Our first venture back to Manaus was taking the boat to the 'meeting of the waters' phenomenon, where a 'black' and 'green' river flow together unmingled for some distance after they merge. At the first landfall off the green river, a native village was our first reclaimed land and there were some new birds which I couldn't identify. An Antbird maybe? SPOTTED SANDPIPER.Then it was off on a speedboat along various waterways through a marshy area which was very good for birds as well as sloth and Iguana. We had great views of the magnificent BLACK COLLARED HAWK, a SQUIRREL CUCKOO, SCYTHEBILL, Snowy Egret, MUSCOVY DUCK (a very ugly motherd***er), WHITE FACED WHISTLING DUCK, CUI PARAKEET, the gigantic AMAZON KINGFISHER, LIMPKIN, BLACK CARACARA, and probably the greatest rarity deep in a flooded forest, beautiful CAPPED HERONS.Our schedule allowed a half day free in Manaus so we were determined to go to one of the sites mentioned in the World's Greatest 100 Birding Sites. The one which caught the eye was the INPA metereological tower, because it mentioned the possibility (heavily caveated) of Harpy Eagle . Our guide kindly put loads of effort into trying to find out how to get in, and eventually went to INPA directly who said that it had been closed to birders for some time because their visits had damaged/affected some instrumentation there.So the next listed venue was the Adolfo Ducke 'reserve'. An agency offered to provide a guide who had never been there before! So we decided to go it alone, and Anselmo asked to come to see if it would be a good place to bring future groups.It turns out that this is in fact a massive area of reserve with very limited access. The primary access is the Botanic Gardens, which is a very sleepy enterprise. A chap put on a shirt and boots and became a guide (which is mandatory). He led us round a maze of paths and kept looking intelligently into the trees, but the only bird we saw was a Woodcreeper which I spotted. So we decided to cut our losses and head to the other entrance described by the guide and consistent with the birding report I had found on the web. The adventure involves finding the KM 26 post on the main road, where one has escaped the city limits and is in an area of forest and big estates. At the post a track through some old iron gates heads spookily into the forest. The report describes that several km up this track is some sort of establishment. However, the first 50m has been dug up to prevent anything other than a 4x4 getting up there. So we left the car at the entrance and (somewhat nervously on my part)started along the track. The mood was not helped when an Agouti sighting prompted comment that this is a Jaguar's favourite prey, and Anselmo to confirm that yes this looked like certain Jaguar territory, and no they weren't afraid of people. I noticed that everyone had a leak in quick succession at this point.With no birds yet seen we decided to head back to the car and, as so often happens, just as we got close Leo spotted a Nunbird, which triggered Anselmo to see a Monksaci, a rare and scary looking monkey - black fur, stumpy tail and dark brown face. Very spooky to see this muscular dark figure jumping through the trees and scrutinising us. But venturing a few yards into the thick jungle also yielded good views of a RED NECKED WOODPECKER.It all felt rather strange - in a Tom Waits 'What's he building in there?' way. It is obviously an area actively used for some purpose as the track is in good nick and there are new markers every 10 yards or so. But they seem very keen to keep people out. Is it because of the special wildlife? Or some mysterious metereological experiment?Either way it seems a missed opportunity not to have organised access to some good birding facilities in this special area, as it would surely bring in good money.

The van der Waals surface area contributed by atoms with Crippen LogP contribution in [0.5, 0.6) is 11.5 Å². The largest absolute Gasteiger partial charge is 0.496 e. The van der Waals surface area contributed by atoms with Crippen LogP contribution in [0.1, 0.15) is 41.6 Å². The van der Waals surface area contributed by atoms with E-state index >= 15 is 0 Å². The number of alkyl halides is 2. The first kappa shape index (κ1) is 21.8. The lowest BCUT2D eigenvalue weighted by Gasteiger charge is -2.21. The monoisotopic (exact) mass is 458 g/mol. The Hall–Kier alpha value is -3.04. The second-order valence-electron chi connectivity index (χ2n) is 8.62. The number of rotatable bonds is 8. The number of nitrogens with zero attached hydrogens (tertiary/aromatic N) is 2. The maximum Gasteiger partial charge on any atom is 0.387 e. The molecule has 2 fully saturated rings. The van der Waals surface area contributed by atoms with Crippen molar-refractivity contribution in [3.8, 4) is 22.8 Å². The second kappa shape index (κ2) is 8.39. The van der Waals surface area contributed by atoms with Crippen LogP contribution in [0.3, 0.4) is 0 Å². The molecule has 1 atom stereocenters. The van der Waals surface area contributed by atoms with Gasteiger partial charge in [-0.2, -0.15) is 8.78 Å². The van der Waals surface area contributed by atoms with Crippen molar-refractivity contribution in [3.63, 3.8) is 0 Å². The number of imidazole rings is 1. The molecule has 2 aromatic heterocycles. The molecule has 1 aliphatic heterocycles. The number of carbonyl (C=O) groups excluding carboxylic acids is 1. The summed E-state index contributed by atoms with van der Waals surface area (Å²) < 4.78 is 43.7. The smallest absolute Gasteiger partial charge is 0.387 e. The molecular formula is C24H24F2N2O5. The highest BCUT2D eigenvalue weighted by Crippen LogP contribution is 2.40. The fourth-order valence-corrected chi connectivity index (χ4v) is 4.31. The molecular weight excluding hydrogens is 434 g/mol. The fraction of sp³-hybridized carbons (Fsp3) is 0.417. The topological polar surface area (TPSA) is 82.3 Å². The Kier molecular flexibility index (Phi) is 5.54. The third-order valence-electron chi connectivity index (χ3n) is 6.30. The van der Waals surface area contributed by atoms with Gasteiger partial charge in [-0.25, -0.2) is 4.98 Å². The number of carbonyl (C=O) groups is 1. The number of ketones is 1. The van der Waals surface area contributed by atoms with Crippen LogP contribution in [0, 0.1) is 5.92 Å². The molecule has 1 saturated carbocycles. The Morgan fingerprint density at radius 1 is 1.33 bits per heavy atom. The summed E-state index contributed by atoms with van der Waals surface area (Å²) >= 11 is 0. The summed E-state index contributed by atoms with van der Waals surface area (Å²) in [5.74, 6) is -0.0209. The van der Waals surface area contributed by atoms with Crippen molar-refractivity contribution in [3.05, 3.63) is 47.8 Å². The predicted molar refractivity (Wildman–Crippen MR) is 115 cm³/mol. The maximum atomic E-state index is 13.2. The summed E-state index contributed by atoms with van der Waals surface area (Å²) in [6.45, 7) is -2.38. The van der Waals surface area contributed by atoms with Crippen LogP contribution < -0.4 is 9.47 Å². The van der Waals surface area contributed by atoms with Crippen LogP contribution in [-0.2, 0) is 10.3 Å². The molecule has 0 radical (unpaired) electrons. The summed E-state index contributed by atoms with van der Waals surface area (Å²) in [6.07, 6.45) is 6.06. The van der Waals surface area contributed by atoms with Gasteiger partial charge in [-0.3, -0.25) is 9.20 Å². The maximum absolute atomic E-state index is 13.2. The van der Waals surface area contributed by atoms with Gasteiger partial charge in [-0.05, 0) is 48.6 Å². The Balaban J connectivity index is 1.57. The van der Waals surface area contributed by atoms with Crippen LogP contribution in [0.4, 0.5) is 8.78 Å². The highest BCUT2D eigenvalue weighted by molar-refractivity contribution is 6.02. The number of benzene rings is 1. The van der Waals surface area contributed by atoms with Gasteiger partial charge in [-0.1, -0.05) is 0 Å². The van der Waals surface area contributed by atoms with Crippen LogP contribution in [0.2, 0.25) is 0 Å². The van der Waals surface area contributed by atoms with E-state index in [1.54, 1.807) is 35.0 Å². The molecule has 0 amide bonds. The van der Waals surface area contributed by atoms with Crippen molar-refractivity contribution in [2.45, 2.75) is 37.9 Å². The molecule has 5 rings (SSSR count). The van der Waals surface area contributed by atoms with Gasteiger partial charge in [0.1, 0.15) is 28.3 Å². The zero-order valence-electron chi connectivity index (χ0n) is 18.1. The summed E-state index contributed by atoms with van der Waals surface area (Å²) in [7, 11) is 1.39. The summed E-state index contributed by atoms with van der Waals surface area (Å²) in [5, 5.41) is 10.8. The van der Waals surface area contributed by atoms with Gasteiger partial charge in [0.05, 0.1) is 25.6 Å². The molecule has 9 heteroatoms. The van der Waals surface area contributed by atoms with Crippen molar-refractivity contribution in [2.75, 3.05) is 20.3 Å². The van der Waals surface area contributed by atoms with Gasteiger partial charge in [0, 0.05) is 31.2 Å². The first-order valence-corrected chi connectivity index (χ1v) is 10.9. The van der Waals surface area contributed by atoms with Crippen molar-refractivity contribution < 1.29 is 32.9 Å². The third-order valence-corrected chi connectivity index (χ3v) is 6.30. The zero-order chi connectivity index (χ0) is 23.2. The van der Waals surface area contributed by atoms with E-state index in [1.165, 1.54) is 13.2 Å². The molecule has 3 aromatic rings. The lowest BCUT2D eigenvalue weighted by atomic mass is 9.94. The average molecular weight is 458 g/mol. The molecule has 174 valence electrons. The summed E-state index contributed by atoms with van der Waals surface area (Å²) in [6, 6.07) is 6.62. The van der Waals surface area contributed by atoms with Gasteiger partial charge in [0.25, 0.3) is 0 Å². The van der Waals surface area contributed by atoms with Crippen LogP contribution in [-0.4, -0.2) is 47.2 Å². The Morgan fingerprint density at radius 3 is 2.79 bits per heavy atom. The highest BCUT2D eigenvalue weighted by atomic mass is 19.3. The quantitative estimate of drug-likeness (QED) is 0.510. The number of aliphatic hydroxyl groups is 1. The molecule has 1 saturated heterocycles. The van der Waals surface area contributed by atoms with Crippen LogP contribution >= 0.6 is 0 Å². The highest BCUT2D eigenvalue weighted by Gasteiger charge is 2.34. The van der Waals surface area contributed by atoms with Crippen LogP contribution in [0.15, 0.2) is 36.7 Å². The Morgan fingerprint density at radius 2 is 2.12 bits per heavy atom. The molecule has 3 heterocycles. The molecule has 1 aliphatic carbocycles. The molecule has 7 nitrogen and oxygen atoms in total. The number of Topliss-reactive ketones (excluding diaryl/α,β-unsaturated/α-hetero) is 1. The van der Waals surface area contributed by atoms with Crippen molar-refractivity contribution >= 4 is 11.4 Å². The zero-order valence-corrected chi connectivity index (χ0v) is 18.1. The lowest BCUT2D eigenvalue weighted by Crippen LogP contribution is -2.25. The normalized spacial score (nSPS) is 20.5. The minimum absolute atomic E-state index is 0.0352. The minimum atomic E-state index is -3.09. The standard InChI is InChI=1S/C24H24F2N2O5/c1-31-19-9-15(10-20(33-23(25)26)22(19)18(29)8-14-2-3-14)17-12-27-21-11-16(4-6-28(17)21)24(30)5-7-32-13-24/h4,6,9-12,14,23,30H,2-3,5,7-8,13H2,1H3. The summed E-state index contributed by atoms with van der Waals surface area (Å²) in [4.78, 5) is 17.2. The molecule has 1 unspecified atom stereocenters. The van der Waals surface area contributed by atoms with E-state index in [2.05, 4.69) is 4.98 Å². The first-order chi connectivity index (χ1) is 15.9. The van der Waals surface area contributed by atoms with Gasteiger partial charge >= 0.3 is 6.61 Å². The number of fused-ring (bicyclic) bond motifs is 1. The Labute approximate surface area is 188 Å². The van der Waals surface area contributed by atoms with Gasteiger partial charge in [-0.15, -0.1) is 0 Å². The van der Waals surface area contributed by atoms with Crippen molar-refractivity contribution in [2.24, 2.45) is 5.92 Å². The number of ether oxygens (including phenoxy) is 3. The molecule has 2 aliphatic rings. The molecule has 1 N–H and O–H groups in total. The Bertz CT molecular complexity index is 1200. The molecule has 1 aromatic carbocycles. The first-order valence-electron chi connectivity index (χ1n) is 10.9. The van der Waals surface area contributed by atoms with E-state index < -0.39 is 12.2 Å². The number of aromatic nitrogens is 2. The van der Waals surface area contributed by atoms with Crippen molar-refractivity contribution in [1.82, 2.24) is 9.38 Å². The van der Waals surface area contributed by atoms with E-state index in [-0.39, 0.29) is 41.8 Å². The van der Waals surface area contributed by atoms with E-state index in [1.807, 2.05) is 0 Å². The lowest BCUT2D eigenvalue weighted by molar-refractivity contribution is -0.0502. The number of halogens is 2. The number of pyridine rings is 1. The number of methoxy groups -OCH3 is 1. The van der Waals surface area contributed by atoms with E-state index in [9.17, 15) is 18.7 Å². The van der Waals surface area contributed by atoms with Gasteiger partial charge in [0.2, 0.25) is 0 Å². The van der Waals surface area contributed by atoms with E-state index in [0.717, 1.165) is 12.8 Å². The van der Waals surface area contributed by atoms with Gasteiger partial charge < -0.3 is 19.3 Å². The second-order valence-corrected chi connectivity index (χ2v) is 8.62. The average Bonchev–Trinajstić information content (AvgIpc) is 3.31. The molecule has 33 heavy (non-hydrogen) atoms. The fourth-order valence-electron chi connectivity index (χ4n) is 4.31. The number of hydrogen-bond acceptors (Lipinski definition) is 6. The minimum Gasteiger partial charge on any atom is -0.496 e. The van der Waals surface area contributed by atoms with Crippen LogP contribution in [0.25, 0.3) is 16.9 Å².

Brazil 2- Igacu

Off to Igacu, and first the Itapu Dam where we notched up Turkey Vulture, SNOWY EGRET, BANANAQUIT and from the car park CRESTED CARACARA.

On to the highly bizarre and downright spooky Hotel Carima where a damp dusk tour of the grounds added a WHITE WINGED SWALLOW and WATTLED JACANA and got us close enough to confirm that the hummingbirds we have been seeing are VIOLET CAPPED WOODNYMPHS and WHITE THROATED EMERALD (distinguished by the red bill). RED RUMPED CACIQUE. PALE BREASTED THRUSH.

Next day and off to the Bird Park where the aviaries are excellent for learning the local birds and especially for a very handsome pair of Harpy Eagles. But it is also a very good spot for wild birds and we saw TOCO TOUCAN, a juvenile BLACK CROWNED NIGHT HERON way up in a tree, PLUSH CRESTED JAY, RUFOUS CROWNED MOTMOT, GUIRA CUCKOO.

On to the stunning Igacu falls where we saw BLUE DACNIS and NEOTROPIC CORMORANT and an Azara's Aguti. On the road out a CRESTED CARACARA on the floor and ROADSIDE HAWK on the wires.

Back at the hotel it finally brightened up and I found an old orchard in the grounds where (before the mossies drove us away) we saw Smooth Billed Ani, CHOPI BLACKBIRD, EPAULET ORIOLE, SAYACA TANAGER, SAFFRON FINCH.

Short visit to the orchard before breakfast yielded one mossy bite and a CAMPO FLICKER. It was worth a bite....... Also some SHINY COWBIRDS. Then whilst waiting at the Argentinian border, a BLuE AND WHITE SWALLOW on a lamppost. House Sparrows frequent. GREEN KINGFISHER on a wire. At Iguacu, we saw South American Guinea Pig, GREEN IBIS, WING BARRED MANNIKIN then from the walkway a Broad Nosed Caiman, YELLOW BILLED CARDINAL, GRAY BREASTED MARTIN, then a Crested Caracara put up a glorious ANHINGA - really looks like a flying snake. Then Leo claimed an EULERS FLYCATCHER. After a speed boat trip under the falls we saw CATTLE TYRANT and CHALK BROWED MOCKINGBIRD.

Then, whilst rest of group went on a helicopter ride we had 30mins back in the Bird Park. Nothing new until the car park (so often the case) where we found CHESTNUT BELLIED EUPHONIA and VIOLACEOUS EUPHONIA.

Brazil 1 - Rio